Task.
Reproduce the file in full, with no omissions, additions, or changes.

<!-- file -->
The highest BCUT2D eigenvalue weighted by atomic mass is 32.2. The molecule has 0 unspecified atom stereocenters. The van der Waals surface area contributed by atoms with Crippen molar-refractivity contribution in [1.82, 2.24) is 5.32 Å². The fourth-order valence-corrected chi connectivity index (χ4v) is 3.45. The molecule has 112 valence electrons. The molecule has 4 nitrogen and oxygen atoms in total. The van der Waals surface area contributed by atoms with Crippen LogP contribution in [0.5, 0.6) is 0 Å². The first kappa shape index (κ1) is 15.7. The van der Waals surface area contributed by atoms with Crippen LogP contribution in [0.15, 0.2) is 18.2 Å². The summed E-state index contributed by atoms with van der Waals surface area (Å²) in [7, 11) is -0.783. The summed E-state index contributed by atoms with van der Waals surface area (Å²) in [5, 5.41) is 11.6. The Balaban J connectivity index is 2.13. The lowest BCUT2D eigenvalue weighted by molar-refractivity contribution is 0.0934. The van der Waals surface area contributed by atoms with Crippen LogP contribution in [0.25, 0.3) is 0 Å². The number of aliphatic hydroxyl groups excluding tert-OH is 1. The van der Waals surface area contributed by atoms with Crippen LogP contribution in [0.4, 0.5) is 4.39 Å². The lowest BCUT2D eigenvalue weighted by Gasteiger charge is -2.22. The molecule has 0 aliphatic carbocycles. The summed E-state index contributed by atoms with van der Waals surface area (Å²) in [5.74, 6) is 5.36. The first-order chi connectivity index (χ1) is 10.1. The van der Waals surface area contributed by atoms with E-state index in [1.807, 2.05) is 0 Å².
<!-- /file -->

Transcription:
The highest BCUT2D eigenvalue weighted by atomic mass is 32.2. The molecule has 0 unspecified atom stereocenters. The van der Waals surface area contributed by atoms with Crippen molar-refractivity contribution in [1.82, 2.24) is 5.32 Å². The fourth-order valence-corrected chi connectivity index (χ4v) is 3.45. The molecule has 112 valence electrons. The molecule has 4 nitrogen and oxygen atoms in total. The van der Waals surface area contributed by atoms with Crippen LogP contribution in [0.5, 0.6) is 0 Å². The first kappa shape index (κ1) is 15.7. The van der Waals surface area contributed by atoms with Crippen LogP contribution in [0.15, 0.2) is 18.2 Å². The summed E-state index contributed by atoms with van der Waals surface area (Å²) in [7, 11) is -0.783. The summed E-state index contributed by atoms with van der Waals surface area (Å²) in [5, 5.41) is 11.6. The Balaban J connectivity index is 2.13. The lowest BCUT2D eigenvalue weighted by molar-refractivity contribution is 0.0934. The van der Waals surface area contributed by atoms with Crippen LogP contribution in [0.25, 0.3) is 0 Å². The number of aliphatic hydroxyl groups excluding tert-OH is 1. The van der Waals surface area contributed by atoms with Crippen LogP contribution in [0.4, 0.5) is 4.39 Å². The lowest BCUT2D eigenvalue weighted by Gasteiger charge is -2.22. The molecule has 0 aliphatic carbocycles. The summed E-state index contributed by atoms with van der Waals surface area (Å²) in [5.74, 6) is 5.36. The first-order chi connectivity index (χ1) is 10.1. The van der Waals surface area contributed by atoms with E-state index in [1.807, 2.05) is 0 Å².